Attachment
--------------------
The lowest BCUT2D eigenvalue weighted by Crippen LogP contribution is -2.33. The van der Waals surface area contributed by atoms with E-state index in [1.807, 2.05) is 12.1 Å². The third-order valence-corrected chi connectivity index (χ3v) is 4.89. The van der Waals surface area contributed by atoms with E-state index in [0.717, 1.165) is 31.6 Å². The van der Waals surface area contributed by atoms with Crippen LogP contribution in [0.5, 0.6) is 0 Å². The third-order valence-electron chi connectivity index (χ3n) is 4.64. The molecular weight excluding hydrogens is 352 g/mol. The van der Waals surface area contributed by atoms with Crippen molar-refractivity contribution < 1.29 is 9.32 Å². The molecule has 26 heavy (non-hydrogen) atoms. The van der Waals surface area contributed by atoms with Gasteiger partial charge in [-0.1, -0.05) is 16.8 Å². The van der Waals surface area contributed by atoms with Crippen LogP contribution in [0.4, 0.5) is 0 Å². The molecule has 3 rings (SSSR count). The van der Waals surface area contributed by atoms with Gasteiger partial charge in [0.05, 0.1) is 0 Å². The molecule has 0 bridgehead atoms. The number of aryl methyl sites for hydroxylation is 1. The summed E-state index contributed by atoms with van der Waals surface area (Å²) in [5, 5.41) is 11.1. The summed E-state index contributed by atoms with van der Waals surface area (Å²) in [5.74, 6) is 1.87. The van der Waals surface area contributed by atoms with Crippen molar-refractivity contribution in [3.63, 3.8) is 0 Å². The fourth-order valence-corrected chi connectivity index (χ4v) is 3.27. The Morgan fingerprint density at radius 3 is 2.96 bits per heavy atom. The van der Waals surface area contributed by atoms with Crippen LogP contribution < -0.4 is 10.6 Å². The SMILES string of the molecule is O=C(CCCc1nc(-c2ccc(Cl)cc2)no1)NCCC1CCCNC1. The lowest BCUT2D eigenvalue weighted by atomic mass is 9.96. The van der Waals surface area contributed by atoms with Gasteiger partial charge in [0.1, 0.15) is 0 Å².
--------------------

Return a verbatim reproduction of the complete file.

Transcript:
The lowest BCUT2D eigenvalue weighted by Crippen LogP contribution is -2.33. The van der Waals surface area contributed by atoms with E-state index in [1.807, 2.05) is 12.1 Å². The third-order valence-corrected chi connectivity index (χ3v) is 4.89. The van der Waals surface area contributed by atoms with E-state index in [0.717, 1.165) is 31.6 Å². The van der Waals surface area contributed by atoms with Crippen LogP contribution in [0.5, 0.6) is 0 Å². The third-order valence-electron chi connectivity index (χ3n) is 4.64. The molecular weight excluding hydrogens is 352 g/mol. The van der Waals surface area contributed by atoms with Crippen molar-refractivity contribution < 1.29 is 9.32 Å². The molecule has 26 heavy (non-hydrogen) atoms. The van der Waals surface area contributed by atoms with Gasteiger partial charge in [-0.1, -0.05) is 16.8 Å². The van der Waals surface area contributed by atoms with Crippen LogP contribution in [0.4, 0.5) is 0 Å². The molecule has 3 rings (SSSR count). The van der Waals surface area contributed by atoms with Gasteiger partial charge in [0.05, 0.1) is 0 Å². The molecule has 0 bridgehead atoms. The number of aryl methyl sites for hydroxylation is 1. The summed E-state index contributed by atoms with van der Waals surface area (Å²) in [5, 5.41) is 11.1. The summed E-state index contributed by atoms with van der Waals surface area (Å²) in [5.74, 6) is 1.87. The van der Waals surface area contributed by atoms with Crippen molar-refractivity contribution in [3.63, 3.8) is 0 Å². The fourth-order valence-corrected chi connectivity index (χ4v) is 3.27. The Morgan fingerprint density at radius 3 is 2.96 bits per heavy atom. The van der Waals surface area contributed by atoms with Crippen LogP contribution < -0.4 is 10.6 Å². The SMILES string of the molecule is O=C(CCCc1nc(-c2ccc(Cl)cc2)no1)NCCC1CCCNC1. The lowest BCUT2D eigenvalue weighted by atomic mass is 9.96. The van der Waals surface area contributed by atoms with Gasteiger partial charge in [0.1, 0.15) is 0 Å².